"The joy of no sex" (PSYCHOLOGY)
July 8, 2005
EXCERPT: Cijay Morgan is not broken, she is not confused and she is not afraid of intimacy... She just has no interest in sex... The 42-year-old Edmonton woman is a self-professed asexual, someone, she says, who doesn't have any sexual feelings for another person, male or female.
* Toronto Star reporter Megan Ogilvie explores asexuality as a legitimate sexual orientation. A study presented by IUB graduate student Nicole Prause to members of the Society for the Scientific Study of Sexuality suggests people who think of themselves as "asexual" are not easily aroused.
"Parasite infiltrates fruitfly research" (BIOLOGY)
Vol. 436, no. 8
July 7, 2005
EXCERPT: An unnoticed parasite could be scuppering fly geneticists' experiments. Up to a third of laboratory strains of their favourite test organism -- the fruitfly Drosophila melanogaster -- are infected with a parasite that affects the flies' biology, according to a study of hundreds of stocks of the fly. The finding suggests that the bacterium could be silently affecting the outcome of a significant number of studies.
* A recently published study of 609 Bloomington Drosophila Stock Center strains showed about 30 percent were infected with the bacterial parasite Wolbachia. Wolbachia is a natural parasite of some Drosophila species. Stock center codirector Kathy Matthews tells Nature reporter Claire Ainsworth, "This paper will help alert Drosophila researchers to the possibility of the presence of Wolbachia in any given stock, which is certainly a good thing... But we view it more as a useful point of information about Drosophila biology than a call to arms."
"Long search reveals cell receptor for plant growth" (BIOLOGY)
Vol. 168, no. 1
July 2, 2005
EXCERPT: More than 70 years after biologists identified the powerful plant hormone auxin, they have finally found how plant cells detect it.
* Two (more or less) independent studies published in the same issue of Nature identify the receptor of the plant hormone auxin. The identification of the receptor completes a biochemical pathway map for the important hormone. IUB biologist Mark Estelle led one of the two studies.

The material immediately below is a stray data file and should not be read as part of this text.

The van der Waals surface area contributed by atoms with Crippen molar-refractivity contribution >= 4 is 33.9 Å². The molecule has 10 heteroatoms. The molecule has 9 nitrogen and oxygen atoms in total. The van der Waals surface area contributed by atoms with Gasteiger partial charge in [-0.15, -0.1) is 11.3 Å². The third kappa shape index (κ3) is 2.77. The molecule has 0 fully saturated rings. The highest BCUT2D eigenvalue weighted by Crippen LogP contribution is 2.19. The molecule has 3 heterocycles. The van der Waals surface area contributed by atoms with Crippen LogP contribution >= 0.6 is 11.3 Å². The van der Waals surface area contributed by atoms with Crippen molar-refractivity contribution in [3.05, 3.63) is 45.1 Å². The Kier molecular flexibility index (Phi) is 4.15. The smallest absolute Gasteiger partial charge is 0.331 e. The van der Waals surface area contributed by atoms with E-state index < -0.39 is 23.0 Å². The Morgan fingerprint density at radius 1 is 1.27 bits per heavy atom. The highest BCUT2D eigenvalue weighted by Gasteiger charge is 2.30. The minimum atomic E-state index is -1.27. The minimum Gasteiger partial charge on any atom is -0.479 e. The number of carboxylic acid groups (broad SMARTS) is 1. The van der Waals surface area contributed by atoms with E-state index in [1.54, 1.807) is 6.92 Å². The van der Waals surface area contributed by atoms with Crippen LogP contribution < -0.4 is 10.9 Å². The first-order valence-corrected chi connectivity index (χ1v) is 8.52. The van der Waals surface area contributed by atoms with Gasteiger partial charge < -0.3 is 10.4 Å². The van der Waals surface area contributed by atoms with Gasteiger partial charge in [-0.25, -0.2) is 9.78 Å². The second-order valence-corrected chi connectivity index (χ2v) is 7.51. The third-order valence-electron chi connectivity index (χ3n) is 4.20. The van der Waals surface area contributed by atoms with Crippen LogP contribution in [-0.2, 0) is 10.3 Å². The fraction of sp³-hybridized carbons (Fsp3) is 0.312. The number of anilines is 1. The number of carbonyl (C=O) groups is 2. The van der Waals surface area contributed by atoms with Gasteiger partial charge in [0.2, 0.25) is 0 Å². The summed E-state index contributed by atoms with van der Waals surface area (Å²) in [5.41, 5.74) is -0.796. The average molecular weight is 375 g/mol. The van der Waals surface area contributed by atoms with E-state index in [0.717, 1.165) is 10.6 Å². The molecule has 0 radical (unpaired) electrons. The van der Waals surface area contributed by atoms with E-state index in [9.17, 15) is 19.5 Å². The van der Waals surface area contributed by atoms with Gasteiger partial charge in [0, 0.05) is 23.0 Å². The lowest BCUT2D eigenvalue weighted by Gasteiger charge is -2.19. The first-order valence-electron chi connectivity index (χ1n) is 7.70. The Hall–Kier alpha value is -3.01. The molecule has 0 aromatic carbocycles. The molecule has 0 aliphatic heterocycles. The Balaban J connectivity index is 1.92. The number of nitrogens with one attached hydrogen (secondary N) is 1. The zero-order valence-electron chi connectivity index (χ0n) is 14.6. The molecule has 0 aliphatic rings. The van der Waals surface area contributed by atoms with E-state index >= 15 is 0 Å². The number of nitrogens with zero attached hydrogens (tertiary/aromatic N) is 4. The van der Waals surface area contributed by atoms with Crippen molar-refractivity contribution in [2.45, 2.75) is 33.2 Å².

IU press release:
"Private farm is hotbed of archaeological activity" (ANTHROPOLOGY)
July 1, 2005
EXCERPT: When he bought his farm outside Jeffersonville in the late 1960s, T. Harold Martin had no idea the gentle slopes on the property were part of an American Indian village from some 900 years ago... But Martin, a dentist just out of school, quickly learned about the importance of the site off Ind. 62. He said students from places like Harvard University would knock on his door, unannounced, and ask to see the four earthen mounds in a pasture where his cattle grazed.
* IUB anthropologist Cheryl Ann Munson is overseeing the Prather excavation project for IU. She tells reporter Alex Davis, "People all over the eastern United States who know about Mississippian archaeology know about the Prather complex... Now we need to learn more about how this mound center came to be."
"The Very Model of a Modern Model Genome" (BIOINFORMATICS)
Genomics & Proteomics
EXCERPT: The great irony of biomedical research is that it focuses intently on humans, but seldom studies them. Surprisingly little of basic biology knowledge comes from experiments on people, even though we are clearly the species we care most about.
* IU Bloomington maintains "meta-databases" of genetic, genomic, and proteomic data for model organisms. Some consistency in the way the data is entered (and edited) is crucial if the data is to be useful to the world's Internet-equipped scientists. With regard to the inconsistencies, IUB bioinformaticist Don Gilbert tells Genomics & Proteomics reporter Alan Dove, "The same data [are] presented or listed in different ways for different databases, so the same gene can have many different names." Gilbert is director of the director of the IU Genome Informatics Laboratory.